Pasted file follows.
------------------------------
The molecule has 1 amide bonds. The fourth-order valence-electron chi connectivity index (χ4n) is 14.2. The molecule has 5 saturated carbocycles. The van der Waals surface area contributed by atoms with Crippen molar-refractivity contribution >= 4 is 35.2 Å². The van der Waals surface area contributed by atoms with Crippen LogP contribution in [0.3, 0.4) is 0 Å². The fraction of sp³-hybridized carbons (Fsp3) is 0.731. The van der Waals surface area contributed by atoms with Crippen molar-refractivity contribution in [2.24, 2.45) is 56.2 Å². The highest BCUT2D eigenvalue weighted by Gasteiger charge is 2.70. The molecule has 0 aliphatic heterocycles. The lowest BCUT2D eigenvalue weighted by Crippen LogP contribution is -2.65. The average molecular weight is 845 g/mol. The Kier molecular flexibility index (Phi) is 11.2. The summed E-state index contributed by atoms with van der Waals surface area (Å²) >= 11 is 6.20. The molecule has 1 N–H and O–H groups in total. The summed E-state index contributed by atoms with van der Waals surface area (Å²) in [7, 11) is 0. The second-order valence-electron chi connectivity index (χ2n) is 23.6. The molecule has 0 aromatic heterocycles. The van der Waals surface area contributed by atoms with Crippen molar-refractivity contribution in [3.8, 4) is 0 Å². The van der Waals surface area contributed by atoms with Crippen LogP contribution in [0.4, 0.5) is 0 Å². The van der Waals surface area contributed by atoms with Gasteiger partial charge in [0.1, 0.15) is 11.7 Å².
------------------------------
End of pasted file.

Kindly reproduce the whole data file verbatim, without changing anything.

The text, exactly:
The molecule has 1 amide bonds. The fourth-order valence-electron chi connectivity index (χ4n) is 14.2. The molecule has 5 saturated carbocycles. The van der Waals surface area contributed by atoms with Crippen molar-refractivity contribution >= 4 is 35.2 Å². The van der Waals surface area contributed by atoms with Crippen LogP contribution in [0.3, 0.4) is 0 Å². The fraction of sp³-hybridized carbons (Fsp3) is 0.731. The van der Waals surface area contributed by atoms with Crippen molar-refractivity contribution in [2.24, 2.45) is 56.2 Å². The highest BCUT2D eigenvalue weighted by Gasteiger charge is 2.70. The molecule has 0 aliphatic heterocycles. The lowest BCUT2D eigenvalue weighted by Crippen LogP contribution is -2.65. The average molecular weight is 845 g/mol. The Kier molecular flexibility index (Phi) is 11.2. The summed E-state index contributed by atoms with van der Waals surface area (Å²) >= 11 is 6.20. The molecule has 1 N–H and O–H groups in total. The summed E-state index contributed by atoms with van der Waals surface area (Å²) in [7, 11) is 0. The second-order valence-electron chi connectivity index (χ2n) is 23.6. The molecule has 0 aromatic heterocycles. The van der Waals surface area contributed by atoms with Crippen molar-refractivity contribution in [3.8, 4) is 0 Å². The van der Waals surface area contributed by atoms with Crippen LogP contribution in [0.4, 0.5) is 0 Å². The van der Waals surface area contributed by atoms with Gasteiger partial charge in [0.1, 0.15) is 11.7 Å².